Not every city is navigable on foot or with public transportation. On occasion, you’ll have to take a taxi to check every box on your list. Before you go, check out if public transportation is safe. A startling example of why not to travel by taxi at night in Ghana from the FCO:
“…foreign nationals have been attacked and robbed while travelling in taxis after dark”
General taxi safety:
- Have your hotel call one for you, or at least tell you which ones to take and which ones to avoid.
- New cabs are a good sign overseas; they probably have better safety equipment and are most likely in good shape.
- Wait until you’re in the taxi with the door shut to announce your destination to the driver.
- Make sure cabbie closes trunk before you get in – know all your stuff is coming with you.
- Make sure cabbie gets out first. If you hop out of the cab at your destination they can easily drive away with your luggage.
- Look for door handles on opposite side before getting in. Someone can slide in after you to block you in. Don’t get trapped.
- Lock the doors – both of them. No guests – “Seat’s taken”.
- Depending on the country – roll up your windows to avoid things being thrown inside the car.
- Make a note of the registration number before getting in – text it to someone.
- In the airport/train station/bus station don’t accept rides from anyone who approaches you.
Taxi Jedi Mind Trick:
As soon as you get in the cab use your cell phone OR fake using your cell phone to call someone and let them know that you will be arriving by cab, and provide the cab number, license plate number, or other id for the cab.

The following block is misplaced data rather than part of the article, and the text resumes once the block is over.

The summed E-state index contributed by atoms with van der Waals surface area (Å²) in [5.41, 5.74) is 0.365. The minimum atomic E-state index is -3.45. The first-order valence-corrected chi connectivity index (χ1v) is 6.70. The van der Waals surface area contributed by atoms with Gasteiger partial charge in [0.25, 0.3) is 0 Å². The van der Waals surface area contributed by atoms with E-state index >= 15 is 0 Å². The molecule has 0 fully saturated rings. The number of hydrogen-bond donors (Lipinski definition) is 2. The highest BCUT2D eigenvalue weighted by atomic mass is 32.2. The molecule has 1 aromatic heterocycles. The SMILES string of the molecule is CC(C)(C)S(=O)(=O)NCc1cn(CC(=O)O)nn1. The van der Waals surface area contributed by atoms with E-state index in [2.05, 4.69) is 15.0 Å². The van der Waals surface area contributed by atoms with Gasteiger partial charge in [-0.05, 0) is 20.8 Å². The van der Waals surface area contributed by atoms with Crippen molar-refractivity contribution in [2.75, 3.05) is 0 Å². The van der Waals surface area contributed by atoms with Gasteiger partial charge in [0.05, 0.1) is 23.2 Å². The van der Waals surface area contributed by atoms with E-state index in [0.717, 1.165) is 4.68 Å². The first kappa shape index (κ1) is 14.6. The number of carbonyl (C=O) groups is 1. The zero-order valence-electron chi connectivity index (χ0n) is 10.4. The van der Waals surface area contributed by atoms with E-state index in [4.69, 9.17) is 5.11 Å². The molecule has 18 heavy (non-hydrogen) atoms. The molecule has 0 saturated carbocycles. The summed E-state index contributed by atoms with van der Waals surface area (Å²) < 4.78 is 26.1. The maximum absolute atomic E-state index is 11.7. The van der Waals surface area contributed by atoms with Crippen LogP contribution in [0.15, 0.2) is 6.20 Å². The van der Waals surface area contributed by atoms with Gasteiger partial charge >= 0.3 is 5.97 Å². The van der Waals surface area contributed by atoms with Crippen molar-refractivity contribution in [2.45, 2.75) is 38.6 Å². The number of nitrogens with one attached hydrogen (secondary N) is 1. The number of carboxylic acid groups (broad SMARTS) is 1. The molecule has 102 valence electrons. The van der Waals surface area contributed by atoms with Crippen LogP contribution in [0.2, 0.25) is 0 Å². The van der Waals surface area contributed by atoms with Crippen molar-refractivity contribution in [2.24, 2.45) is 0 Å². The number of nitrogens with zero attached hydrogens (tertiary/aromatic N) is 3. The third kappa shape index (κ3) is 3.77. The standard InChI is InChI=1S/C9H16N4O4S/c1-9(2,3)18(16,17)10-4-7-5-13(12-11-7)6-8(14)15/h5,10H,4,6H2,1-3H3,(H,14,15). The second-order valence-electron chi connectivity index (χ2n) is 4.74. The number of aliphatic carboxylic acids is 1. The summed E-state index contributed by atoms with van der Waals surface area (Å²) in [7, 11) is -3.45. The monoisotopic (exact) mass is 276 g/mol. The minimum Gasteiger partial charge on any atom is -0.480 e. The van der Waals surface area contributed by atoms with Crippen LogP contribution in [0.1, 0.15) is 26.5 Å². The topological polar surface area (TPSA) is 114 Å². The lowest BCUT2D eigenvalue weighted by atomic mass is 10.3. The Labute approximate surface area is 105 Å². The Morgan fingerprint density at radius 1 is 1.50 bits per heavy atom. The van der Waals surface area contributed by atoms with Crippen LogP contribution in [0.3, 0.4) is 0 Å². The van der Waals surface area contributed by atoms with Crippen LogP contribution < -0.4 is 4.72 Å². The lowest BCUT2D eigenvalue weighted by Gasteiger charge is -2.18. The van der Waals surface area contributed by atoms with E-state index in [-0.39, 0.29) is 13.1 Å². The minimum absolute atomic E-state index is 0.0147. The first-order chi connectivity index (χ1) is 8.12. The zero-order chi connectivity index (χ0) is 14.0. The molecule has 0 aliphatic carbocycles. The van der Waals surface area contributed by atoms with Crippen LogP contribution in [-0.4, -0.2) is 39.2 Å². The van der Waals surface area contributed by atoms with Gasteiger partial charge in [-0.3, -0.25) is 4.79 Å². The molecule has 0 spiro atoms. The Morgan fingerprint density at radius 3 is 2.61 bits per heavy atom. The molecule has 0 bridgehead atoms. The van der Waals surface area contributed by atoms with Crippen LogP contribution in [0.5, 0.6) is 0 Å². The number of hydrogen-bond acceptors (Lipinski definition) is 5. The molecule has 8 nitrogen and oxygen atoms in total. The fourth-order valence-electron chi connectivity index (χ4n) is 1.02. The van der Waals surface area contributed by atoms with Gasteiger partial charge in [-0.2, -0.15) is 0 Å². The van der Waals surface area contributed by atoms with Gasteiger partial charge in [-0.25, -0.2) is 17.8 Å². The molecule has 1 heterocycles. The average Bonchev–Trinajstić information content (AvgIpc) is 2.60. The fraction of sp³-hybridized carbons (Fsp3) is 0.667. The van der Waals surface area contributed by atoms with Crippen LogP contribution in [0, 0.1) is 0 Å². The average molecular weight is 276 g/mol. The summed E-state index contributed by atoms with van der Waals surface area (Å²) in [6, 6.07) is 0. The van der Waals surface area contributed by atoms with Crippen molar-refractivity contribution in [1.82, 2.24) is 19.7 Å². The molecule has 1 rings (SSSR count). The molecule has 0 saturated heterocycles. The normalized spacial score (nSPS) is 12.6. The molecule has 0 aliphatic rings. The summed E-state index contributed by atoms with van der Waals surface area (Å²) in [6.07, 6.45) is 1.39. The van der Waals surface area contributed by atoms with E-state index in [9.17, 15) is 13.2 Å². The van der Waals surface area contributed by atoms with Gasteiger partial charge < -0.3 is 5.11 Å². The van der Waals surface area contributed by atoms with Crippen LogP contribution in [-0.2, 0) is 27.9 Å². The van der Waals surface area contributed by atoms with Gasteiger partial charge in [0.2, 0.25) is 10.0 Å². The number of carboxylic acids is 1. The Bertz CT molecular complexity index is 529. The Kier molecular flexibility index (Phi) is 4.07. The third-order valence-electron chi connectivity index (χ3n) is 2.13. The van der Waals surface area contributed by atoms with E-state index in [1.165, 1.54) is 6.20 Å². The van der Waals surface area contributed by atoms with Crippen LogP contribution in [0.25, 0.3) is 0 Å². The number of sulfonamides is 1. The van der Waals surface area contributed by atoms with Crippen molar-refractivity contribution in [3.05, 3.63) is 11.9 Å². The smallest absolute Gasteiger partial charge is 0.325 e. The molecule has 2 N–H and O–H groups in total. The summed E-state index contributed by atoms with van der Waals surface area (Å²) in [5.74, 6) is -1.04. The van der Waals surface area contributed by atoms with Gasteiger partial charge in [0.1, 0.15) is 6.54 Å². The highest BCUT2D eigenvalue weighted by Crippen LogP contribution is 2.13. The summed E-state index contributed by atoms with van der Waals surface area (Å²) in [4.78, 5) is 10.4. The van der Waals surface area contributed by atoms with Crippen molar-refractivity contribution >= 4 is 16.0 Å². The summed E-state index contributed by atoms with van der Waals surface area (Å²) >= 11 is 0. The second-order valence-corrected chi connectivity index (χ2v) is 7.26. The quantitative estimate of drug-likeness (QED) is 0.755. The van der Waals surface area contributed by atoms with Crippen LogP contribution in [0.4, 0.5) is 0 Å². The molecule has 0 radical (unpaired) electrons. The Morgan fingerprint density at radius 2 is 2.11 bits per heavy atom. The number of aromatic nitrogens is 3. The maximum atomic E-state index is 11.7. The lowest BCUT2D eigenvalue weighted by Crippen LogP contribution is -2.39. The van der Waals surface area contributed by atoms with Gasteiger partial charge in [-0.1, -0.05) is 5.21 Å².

Every country is different; so do your homework, ask a local and get a heads up on the cost of a cab ride. Cabs at hotels generally charge more since you probably don’t know the area. Walking a few blocks can get you a much cheaper price if you’re negotiating. Obviously you want to know which taxis are reputable before doing this.
Make sure the meter works and that the driver is willing to start it. If not, you can get out OR negotiate a price beforehand. Some cabs won’t have meters, be ready to negotiate before you leave.
Renting a taxi for the day:
Lots of cabbies overseas will rent themselves out for the day. Some guides will offer a guided tour which includes transport for the day. Negotiate a good price and in the end trust your instincts when booking one of these.
Taxis aren’t only for getting to town from the airport; they can be a great way to practice travel safety and sometimes the only way to see the sights in country. Do it smartly and you’ll stay safe, save money and get all those boxes checked on your to-see list.
How do you taxi?